Missouri students will soon be unfriended by their teachers.
Under a new law that takes effect Aug. 28, teachers in the Show-Me State will no longer be able to "friend" students on popular social networking sites like Facebook. Instructors can still set up public pages or groups to post homework assignments or share resources, but individual friendships or communication will be illegal.
Missouri is the first state in the nation to pass such a law, which was signed into law by Gov. Jay Nixon last month. Dubbed the "Amy Hestir Student Protection Act," it was inspired by a Missouri student who was molested and assaulted by a junior high school teacher. The bulk of the bill, sponsored by Republican state Sen. Jane Cunningham, deals with preventing sexual abuse of students, more thorough background checks of teachers and district employees and banning registered sex offenders from serving on local school boards.
While agreeing that students need the best possible protections from sexual abuse, critics believe the law will hamstring teachers who want to communicate with students on their 21st century cyberturf.
"The problem is, there is a misunderstanding and misinterpretation of these types of laws and guidelines that make it very hard for a teacher to know what they can or cannot do in the classroom," said William Stites, director of technology for the Montclair Kimberly Academy in New Jersey and former third-grade teacher. Mr. Stites is also blogger in chief at edSocialMedia.com, which advocates the use of Facebook, Twitter and other technological tools in education.
"They're going to spend all of this time letting people know what they can and can't do, and the technology is going to go right past the law."
The Missouri State Teachers Association vows to fight the social media provisions of the law in the next legislative session, said spokesman Todd Fuller. But the union may face an uphill battle — the bill passed unanimously in the Missouri Senate and was approved with strong bipartisan support in the House. Proponents sold the bill as being necessary to protect students from sexual predators, and the language dealing with social media and websites is confined to three lines near the end of the bill.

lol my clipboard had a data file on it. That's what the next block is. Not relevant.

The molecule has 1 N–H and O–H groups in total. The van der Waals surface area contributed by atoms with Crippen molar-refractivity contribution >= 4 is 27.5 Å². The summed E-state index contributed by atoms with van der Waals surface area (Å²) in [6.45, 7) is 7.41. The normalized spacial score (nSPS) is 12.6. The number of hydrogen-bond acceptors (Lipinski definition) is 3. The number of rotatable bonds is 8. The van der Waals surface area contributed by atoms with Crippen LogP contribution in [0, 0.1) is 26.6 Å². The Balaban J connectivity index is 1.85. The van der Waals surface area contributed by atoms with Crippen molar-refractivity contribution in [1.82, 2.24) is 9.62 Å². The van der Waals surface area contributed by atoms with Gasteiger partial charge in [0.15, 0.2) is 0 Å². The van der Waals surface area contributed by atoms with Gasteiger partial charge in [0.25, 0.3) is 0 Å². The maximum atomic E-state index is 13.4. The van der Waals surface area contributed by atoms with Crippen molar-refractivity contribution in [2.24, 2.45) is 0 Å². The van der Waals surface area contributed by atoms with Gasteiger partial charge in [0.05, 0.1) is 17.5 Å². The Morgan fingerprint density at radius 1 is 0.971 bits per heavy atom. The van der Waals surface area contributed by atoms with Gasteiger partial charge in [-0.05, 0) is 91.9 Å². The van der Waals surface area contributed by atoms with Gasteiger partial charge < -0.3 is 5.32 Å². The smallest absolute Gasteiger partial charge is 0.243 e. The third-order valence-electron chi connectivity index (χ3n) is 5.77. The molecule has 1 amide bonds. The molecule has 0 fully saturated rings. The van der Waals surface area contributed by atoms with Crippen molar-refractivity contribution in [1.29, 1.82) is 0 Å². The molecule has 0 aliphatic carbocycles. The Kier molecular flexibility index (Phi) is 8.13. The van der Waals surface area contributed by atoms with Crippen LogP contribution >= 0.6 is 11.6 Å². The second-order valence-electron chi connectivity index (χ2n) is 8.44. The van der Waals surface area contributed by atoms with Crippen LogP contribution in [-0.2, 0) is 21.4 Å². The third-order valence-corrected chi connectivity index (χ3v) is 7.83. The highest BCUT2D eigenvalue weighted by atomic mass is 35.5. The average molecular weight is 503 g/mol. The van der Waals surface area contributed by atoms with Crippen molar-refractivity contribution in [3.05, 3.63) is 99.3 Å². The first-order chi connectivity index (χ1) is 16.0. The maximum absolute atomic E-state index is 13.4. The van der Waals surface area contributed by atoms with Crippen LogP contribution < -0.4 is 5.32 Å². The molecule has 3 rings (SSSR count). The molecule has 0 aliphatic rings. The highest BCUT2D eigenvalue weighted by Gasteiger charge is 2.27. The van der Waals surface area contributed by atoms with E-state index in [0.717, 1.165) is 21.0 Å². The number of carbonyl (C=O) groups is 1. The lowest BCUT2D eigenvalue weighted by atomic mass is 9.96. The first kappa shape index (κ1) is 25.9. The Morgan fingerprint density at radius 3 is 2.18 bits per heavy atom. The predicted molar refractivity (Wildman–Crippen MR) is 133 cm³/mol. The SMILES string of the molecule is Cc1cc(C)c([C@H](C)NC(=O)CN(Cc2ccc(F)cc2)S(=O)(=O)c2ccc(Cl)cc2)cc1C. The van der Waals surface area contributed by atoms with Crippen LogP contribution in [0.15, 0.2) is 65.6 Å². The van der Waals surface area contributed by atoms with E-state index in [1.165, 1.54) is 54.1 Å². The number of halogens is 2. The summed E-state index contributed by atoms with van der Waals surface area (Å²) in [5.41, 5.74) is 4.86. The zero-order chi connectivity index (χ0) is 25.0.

The law comes at a time when an increasing number of teachers are relying on Facebook and other online tools to communicate with their students, said Don Knezek, CEO of the International Society for Technology in Education, which represents more than 100,000 educators nationwide and supports the use of technology in the classroom.
Among other things, Mr. Knezek said many teachers hold "virtual office hours" on Facebook, providing students with homework help for a few hours in the evening or on weekends. Other instructors post news articles or other relevant material on students' Facebook pages, he said.
"It's really bothersome to think that you're taking modern communication and interaction and forbidding teachers from participating in that," Mr. Knezek said. "You're causing schools to be one-dimensional."
Critics of the law admit that there are teachers with bad intentions who may abuse Facebook, Twitter or other sites in dealing with their students. But using those cases as the basis for such a far-reaching law, they argue, is short-sighted.
Mr. Fuller said most Missouri school districts already have policies in place to deal with teacher-student interactions outside the classroom. Leaving those decisions in the hands of local leaders, he added, is the best way to address potential problems.
Proponents counter that teachers are still free to communicate with students via email, since the law only mentions "websites." But for many of today's students, email could soon join the abacus and typewriter on the technological scrap heap.
"Students don't answer email anymore. Email is not cool," Mr. Fuller said, relaying comments he hears regularly from Missouri teachers. "We have trouble reaching our students through mediums that they feel are ancient."
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